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Friday, April 13, 2018

The Ritual

When my brother died I wasn’t yet a body. When I entered,
the orderlies wrapped me in the traditional red velvet frills,
a woman said my name until I could say my name. We called each other
mother until I learned she was Mom and I was Natali-a, Natali-a.
In the event that I woke up, my brother shifted to become my
walls. I slept in his bed. I stepped on his shaggy brown carpet. I drew
a heart directly onto the dresser to mark his place. The photographer
lined us in a row like coke cans. My two living brothers between me,
a shark toy in the gap of my teeth. The photographer propositioned
my father in the next room. My gums fondled the plasticine, a thrill
to feel with a surface beneath my teeth. The chorus teacher came
and fed us lyrics to a song we would sing. We would sing it
lit against the great tree hanging his name and other names for death,
Daniel a bauble, his body a bauble, his life a bauble I wanted
to jam between my teeth. A guitarist played Eric Clapton, the song he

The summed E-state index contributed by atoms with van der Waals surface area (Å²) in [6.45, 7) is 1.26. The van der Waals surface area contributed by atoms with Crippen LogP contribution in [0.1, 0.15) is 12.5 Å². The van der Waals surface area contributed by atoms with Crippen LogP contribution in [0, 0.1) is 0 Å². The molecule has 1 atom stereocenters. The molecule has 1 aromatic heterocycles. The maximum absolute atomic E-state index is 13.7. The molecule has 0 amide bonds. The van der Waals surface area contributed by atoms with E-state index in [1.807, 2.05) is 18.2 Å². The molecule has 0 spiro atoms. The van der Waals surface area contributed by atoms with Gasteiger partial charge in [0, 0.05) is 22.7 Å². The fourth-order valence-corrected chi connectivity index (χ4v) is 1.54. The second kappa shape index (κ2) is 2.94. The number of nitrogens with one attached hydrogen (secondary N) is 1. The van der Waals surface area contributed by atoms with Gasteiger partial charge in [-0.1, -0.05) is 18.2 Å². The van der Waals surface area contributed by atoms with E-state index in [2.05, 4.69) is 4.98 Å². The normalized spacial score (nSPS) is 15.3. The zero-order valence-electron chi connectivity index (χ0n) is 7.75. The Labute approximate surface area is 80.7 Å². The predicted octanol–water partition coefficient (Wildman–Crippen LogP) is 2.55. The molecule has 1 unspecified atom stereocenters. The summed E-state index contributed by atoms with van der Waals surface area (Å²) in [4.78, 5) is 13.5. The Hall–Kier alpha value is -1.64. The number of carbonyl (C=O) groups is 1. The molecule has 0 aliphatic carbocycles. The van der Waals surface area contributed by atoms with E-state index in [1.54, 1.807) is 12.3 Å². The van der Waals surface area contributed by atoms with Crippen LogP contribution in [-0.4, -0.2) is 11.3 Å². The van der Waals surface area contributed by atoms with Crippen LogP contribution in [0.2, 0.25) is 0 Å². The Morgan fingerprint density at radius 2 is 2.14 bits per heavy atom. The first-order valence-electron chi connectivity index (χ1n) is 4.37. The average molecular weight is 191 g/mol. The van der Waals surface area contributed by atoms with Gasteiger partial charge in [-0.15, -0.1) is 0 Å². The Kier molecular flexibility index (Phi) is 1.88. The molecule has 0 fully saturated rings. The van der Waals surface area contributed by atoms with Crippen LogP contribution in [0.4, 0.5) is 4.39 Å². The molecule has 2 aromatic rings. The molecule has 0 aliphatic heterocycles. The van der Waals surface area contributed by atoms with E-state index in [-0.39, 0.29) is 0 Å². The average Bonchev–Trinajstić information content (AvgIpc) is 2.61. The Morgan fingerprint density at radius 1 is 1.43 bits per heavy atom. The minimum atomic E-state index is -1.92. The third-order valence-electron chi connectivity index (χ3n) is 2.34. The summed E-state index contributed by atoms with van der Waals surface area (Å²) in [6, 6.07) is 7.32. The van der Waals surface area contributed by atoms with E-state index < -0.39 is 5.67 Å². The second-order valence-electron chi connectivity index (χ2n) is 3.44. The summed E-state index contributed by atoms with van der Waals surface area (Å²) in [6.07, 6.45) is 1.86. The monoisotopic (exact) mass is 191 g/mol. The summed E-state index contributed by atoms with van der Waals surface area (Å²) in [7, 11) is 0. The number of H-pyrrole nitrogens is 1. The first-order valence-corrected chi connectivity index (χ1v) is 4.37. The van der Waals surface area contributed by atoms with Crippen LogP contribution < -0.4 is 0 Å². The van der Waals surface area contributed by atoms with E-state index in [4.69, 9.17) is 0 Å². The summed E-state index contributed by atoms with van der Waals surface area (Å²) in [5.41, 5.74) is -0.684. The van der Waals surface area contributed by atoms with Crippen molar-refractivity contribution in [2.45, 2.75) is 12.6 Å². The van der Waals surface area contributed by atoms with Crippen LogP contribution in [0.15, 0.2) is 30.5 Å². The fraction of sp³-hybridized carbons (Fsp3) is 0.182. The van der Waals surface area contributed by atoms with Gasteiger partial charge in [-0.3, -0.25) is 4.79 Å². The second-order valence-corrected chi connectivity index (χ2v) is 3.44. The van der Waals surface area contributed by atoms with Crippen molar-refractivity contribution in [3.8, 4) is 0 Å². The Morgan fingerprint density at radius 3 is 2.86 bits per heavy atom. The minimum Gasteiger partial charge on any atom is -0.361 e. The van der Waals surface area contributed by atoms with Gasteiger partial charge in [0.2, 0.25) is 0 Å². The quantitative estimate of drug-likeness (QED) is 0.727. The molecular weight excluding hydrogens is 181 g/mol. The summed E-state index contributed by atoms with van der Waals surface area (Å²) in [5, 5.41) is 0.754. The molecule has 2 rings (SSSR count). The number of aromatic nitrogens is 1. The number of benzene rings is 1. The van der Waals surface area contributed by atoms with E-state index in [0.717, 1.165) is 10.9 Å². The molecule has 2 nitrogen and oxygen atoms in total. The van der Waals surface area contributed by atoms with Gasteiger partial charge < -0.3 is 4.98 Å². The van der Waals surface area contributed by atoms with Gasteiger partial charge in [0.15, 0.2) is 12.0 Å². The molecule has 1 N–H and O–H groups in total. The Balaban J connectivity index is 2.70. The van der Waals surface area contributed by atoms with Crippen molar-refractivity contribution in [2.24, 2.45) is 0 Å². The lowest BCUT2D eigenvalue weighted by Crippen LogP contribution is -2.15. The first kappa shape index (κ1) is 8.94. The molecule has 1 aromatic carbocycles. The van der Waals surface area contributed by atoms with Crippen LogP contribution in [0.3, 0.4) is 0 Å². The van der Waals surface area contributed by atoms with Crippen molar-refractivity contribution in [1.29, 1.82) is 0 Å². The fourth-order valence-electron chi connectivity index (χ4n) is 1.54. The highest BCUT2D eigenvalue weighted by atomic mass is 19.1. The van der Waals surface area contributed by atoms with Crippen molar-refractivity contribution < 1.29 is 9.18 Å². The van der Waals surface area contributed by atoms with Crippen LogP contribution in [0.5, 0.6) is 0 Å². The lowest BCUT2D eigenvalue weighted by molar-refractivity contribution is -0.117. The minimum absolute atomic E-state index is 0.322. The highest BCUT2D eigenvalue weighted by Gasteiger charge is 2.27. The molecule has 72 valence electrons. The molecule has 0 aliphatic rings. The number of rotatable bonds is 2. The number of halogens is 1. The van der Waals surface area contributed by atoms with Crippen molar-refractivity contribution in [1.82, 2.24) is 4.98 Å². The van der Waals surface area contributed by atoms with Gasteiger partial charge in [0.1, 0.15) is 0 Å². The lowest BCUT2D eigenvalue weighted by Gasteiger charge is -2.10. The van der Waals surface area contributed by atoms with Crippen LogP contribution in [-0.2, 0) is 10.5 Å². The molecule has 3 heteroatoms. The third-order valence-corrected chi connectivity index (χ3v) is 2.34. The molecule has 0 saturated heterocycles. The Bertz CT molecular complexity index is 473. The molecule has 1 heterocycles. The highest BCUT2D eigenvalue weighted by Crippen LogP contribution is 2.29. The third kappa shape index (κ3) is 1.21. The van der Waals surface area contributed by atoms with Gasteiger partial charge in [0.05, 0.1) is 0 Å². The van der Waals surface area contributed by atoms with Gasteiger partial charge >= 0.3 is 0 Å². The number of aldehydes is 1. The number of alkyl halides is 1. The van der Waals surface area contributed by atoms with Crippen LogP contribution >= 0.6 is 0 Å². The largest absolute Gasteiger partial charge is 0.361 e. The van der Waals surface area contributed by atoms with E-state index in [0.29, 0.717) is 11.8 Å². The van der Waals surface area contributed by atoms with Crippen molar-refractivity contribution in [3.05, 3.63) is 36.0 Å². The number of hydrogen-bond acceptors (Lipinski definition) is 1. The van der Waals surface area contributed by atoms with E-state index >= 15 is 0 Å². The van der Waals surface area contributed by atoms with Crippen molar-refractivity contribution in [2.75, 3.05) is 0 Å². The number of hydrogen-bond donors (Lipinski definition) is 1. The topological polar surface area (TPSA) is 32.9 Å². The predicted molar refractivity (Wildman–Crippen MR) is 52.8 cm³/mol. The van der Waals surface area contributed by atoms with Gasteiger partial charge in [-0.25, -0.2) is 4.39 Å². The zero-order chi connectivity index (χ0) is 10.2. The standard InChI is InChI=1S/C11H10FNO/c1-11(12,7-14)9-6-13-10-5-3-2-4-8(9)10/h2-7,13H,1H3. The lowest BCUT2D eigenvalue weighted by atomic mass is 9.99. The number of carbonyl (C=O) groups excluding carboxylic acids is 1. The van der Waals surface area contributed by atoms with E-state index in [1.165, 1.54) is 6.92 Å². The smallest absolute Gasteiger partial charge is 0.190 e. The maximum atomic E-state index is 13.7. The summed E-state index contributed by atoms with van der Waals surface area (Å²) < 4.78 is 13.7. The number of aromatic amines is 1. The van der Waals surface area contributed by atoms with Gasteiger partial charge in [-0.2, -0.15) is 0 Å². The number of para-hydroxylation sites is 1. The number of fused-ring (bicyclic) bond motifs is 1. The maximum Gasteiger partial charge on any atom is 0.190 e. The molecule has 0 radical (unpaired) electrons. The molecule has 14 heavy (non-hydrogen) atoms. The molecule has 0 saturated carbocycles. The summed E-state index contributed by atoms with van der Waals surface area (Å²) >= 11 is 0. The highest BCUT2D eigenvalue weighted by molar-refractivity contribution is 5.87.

wrote for the dead son who fell from a window while his head
blacked with heroine. The woman I called mother strung gold with her
12-string, her son still dead. I took clay into my cheeks to make
my brother live.  I thought this was how things went. A machine takes away
a brother and replaces the brother with a Knights of Columbus,
styrofoam coffee, cheddar wedges, crudites, budweiser and chateau diana.
I have dreamt of every gone friend this year whom I did not place
on baubles and whom I don’t suppose are dead. In my dreams I write
an open letter to the ghosts who want adventures from me. I say
By dint of responsibility for these preciously gone, I forgo any right to this life.
My brother slithers up in his larvae sack in love with the fear
that embalmed me to his absence. The photographer shows me the famous
photo of my siblings and before he can die, I jam the image
through every plastic row of my teeth. A part of me is full of joy.

1 comment:

Radish King said...

Oh my god. Incredible.